On Thursday, October 16, 2008, 17.00 hrs, Professor Hideto Sotobayashi, one of the last living witnesses to the American atomic bombing of Hiroshima, will speak to the public “In Commemoration of Hiroshima and Nagasaki” at the Karlsruhe Institute of Technology. The event will take place at the Engesser-Hörsaal on the premises of the university (Otto-Ammann-Platz 1, Building No. 10.81). Admission is free.
With his presentation, Sotobayashi wants the public to bear the events of August 1945 in remembrance and to contribute to the worldwide proscription of atomic weapons. Only in the past year did the retired professor of chemistry, who has been living in Berlin for 50 years, start to talk about his dramatic experience. “Nuclear weapons”, says Sotobayashi, “are the most terrible weapons ever developed and applied by mankind. We should not forget the consequences. Otherwise, such an event will happen again.”
His presentation is part of the series “International Forum” of the ZAK │ Zentrum für Angewandte Kulturwissenschaft und Studium Generale (Center for Applied Cultural Sciences and Studium Generale) of the university. The event on October 16 will be organized by the KIT fund raising office in cooperation with ZAK and the German-Japanese Society of Karlsruhe.
Hideto Sotobaysahsi was born in Nagasaki in 1929. When he was six, his family moved to Hiroshima. On August 06, 1945, Hiroshima was bombed with nuclear weapons by US aircraft, as was Nagasaki a little later. Sotobayashi was a 16-year-old pupil when he experienced the horror of the first atomic bombing in the history of mankind. As if by a miracle, his health was only slightly affected, although he had not been more than 1.5 km away from the epicenter at the time of detonation. Later, Sotobayashi studied physics and chemistry at Tokyo and came to West Berlin in 1957 as a Humboldt scholarship holder. There, he worked at the Fritz Haber Institute and married a German. Until his retirement in 1994, he was professor of physical chemistry at the Technical University of Berlin as well at the Max Planck Institute for Physical Chemistry of High Polymers.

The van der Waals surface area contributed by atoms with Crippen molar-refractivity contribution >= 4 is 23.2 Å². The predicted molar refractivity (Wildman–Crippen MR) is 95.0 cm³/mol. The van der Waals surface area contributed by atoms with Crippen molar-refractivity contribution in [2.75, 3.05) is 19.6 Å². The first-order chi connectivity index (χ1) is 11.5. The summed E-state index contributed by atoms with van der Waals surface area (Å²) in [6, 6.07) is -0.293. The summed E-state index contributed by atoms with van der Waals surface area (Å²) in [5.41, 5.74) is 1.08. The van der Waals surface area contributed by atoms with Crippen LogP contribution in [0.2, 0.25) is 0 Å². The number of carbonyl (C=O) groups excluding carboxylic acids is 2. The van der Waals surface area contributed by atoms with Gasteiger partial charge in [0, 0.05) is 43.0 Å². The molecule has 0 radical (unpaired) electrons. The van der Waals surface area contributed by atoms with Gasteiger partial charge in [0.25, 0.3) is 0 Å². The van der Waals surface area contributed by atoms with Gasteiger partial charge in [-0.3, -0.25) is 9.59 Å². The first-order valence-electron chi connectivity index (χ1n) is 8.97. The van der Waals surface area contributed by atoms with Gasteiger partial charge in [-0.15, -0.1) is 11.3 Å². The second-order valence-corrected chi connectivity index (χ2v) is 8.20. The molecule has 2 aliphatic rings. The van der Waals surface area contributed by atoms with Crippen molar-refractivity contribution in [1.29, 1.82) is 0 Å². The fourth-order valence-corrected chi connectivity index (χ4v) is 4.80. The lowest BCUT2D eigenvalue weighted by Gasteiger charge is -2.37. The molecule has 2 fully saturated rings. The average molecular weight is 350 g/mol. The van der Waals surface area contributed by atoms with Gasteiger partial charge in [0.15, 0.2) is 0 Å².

The Karlsruhe Institute of Technology (KIT) is the merger of the Forschungszentrum Karlsruhe, member of the Helmholtz Association, and the Universität Karlsruhe. This merger will give rise to an institution of internationally excellent research and teaching in natural and engineering sciences. In total, the KIT has 8000 employees and an annual budget of 700 million Euros. The KIT focuses on the knowledge triangle of research – teaching – innovation.
The Karlsruhe institution is a leading European energy research center and plays a visible role in nanosciences worldwide. KIT sets new standards in teaching and promotion of young scientists and attracts top scientists from all over the world. Moreover, KIT is a leading cooperation partner of industry.